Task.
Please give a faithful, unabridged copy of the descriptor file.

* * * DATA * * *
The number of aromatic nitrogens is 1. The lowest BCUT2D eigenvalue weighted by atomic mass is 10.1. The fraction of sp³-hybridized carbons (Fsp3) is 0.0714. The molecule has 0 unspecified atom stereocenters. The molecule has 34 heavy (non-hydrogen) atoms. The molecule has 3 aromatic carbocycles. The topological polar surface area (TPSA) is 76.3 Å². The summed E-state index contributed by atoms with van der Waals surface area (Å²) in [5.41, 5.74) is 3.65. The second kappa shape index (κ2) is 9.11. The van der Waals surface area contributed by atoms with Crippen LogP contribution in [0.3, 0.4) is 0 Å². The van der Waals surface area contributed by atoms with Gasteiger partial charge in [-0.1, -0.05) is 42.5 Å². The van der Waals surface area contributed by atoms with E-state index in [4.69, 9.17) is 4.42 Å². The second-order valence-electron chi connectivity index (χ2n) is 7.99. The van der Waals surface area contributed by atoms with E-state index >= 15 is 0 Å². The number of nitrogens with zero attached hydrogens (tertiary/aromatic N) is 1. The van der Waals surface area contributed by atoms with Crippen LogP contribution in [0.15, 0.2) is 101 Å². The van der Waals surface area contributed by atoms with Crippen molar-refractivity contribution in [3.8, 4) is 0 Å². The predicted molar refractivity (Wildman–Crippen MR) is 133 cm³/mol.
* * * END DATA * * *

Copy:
The number of aromatic nitrogens is 1. The lowest BCUT2D eigenvalue weighted by atomic mass is 10.1. The fraction of sp³-hybridized carbons (Fsp3) is 0.0714. The molecule has 0 unspecified atom stereocenters. The molecule has 34 heavy (non-hydrogen) atoms. The molecule has 3 aromatic carbocycles. The topological polar surface area (TPSA) is 76.3 Å². The summed E-state index contributed by atoms with van der Waals surface area (Å²) in [5.41, 5.74) is 3.65. The second kappa shape index (κ2) is 9.11. The van der Waals surface area contributed by atoms with Crippen LogP contribution in [0.3, 0.4) is 0 Å². The van der Waals surface area contributed by atoms with Gasteiger partial charge in [-0.1, -0.05) is 42.5 Å². The van der Waals surface area contributed by atoms with E-state index in [4.69, 9.17) is 4.42 Å². The second-order valence-electron chi connectivity index (χ2n) is 7.99. The van der Waals surface area contributed by atoms with E-state index >= 15 is 0 Å². The number of nitrogens with zero attached hydrogens (tertiary/aromatic N) is 1. The van der Waals surface area contributed by atoms with Crippen LogP contribution in [0.15, 0.2) is 101 Å². The van der Waals surface area contributed by atoms with Crippen molar-refractivity contribution in [3.8, 4) is 0 Å². The predicted molar refractivity (Wildman–Crippen MR) is 133 cm³/mol.